All signs seemed to point to Ireland for Megan Lubin. “It felt like the world was telling me to go to HearSay,” says the Northwestern Sound Arts and Industries student.
HearSay—an International Audio Arts Festival held in Kilfinane, Co. Limerick, Ireland—took place this year April 4–7. Lubin, along with fellow student Layne Gerbig and Sound Arts and Industries Associate Director Neil Verma attended and had an amazing experience.
Lubin says she couldn’t ignore the signs when it came to making the trip to the audio festival.
“Three things happened in one week,” she remembers. “A podcast I listen to mentioned the event. Then, within a few days, a writer I had interviewed forwarded me an email about ‘this amazing festival I should consider.’ Finally, I went to campus that same week and Layne was talking about an independent producer conference that was affiliated with HearSay.”
Nontraditional Spaces and Experiences
The non-traditional HearSay Festival aims to create a home that celebrates and inspires creative audio.
“Broadly, radio has two spheres; it’s a Venn Diagram,” says Verma. “There’s news, journalism, and narratives and then there’s radio art, transmission sound, people who are doing performance. HearSay is where those two things overlap.”
HearSay’s focus and remote location aren’t the only things that make this festival non-traditional. The structure of the conference also makes it stand out among other more traditional audio festivals.
“There are a number of different kinds of events,” says Verma. “Talks by radio artists about their work and live performances. There are secret in-house listening sessions where you sign up and don’t quite know what you’re going to get.”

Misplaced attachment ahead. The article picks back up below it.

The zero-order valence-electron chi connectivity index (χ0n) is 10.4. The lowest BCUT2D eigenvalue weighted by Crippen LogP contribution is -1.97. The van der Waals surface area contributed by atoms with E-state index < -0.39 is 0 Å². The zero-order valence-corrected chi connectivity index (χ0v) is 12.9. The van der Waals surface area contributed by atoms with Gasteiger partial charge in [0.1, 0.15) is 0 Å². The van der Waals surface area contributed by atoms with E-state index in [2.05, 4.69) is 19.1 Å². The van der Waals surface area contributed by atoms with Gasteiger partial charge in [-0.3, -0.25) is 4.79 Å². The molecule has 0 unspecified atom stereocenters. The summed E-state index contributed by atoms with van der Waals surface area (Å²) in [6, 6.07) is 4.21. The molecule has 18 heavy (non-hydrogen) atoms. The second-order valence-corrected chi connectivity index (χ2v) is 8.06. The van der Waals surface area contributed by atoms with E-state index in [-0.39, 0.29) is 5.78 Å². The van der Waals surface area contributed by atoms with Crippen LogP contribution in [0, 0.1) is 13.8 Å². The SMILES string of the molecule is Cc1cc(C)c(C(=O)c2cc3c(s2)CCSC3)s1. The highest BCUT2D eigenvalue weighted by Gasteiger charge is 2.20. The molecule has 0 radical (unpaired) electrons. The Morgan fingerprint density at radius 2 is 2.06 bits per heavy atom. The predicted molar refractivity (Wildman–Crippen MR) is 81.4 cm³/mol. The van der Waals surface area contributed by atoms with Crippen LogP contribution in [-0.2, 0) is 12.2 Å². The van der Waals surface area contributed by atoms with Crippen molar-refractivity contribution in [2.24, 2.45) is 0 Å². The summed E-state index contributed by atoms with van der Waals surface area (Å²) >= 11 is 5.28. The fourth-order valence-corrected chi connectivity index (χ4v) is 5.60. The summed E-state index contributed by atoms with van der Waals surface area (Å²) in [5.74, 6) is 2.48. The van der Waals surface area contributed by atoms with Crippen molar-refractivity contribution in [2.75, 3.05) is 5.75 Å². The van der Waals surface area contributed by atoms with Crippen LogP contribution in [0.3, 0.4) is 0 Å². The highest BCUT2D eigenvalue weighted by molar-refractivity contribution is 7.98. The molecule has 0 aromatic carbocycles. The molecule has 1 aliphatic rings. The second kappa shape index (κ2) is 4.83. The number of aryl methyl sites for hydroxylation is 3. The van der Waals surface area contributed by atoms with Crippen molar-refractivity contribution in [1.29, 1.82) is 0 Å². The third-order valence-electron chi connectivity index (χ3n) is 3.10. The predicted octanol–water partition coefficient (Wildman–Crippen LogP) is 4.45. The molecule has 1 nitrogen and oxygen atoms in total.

“Every session I went to was deeply educational and profound. The conference didn’t feel over-programmed,” Lubin says.
There were no traditional conference rooms or classrooms at the HearSay Festival. Like its programming, all of the spaces were also non-traditional.
“There was a wide variety of experiences,” Verma says. “Installations – cars parked in the middle of town that would be playing pieces and you would talk about them with whoever was there.”
“The festival takes place all over,” adds Lubin. “Old churches, the public library, communal meeting spaces.”
Despite its non-traditional nature, HearSay is still a world-renowned audio festival, drawing some of the most influential voices in the sound arts space.
Amplifying Inspiration with Access to Innovators
“A lot of radio artists go to find inspiration,” Verma says. “Scott Carrier, a legendary figure, took us through the process of reporting a piece on one of the most dangerous towns in Honduras—a real story behind the migrant crisis. We also got to hear about interviewing technique, how to use music, as well as production behind shows like West Cork, while at the same time encountering sound messages hidden in matchboxes and baby carriages, and hearing radio work in other languages translated by Radio Atlas.”
“It’s a very intimate space with some of the most brilliant creators in the world,” adds Lubin. “It’s rare that you get a personal connection and to understand the roots of their work in a setting like that.”
A Sense of Community
“Everybody comes to this tiny little village from all over the world,” Verma says. “It really felt like more of a community gathering.”
According to Verma, the Sound Arts and Industries program hopes to send students to HearSay again in the future. Lubin says HearSay came at the perfect time in her studies.
“By April, you can use a little shake-up. And to have that shake-up come in the form of something like HearSay—a remote festival that falls perfectly in line with your professional aspirations—was great. For that reason alone, I couldn’t recommend HearSay enough.”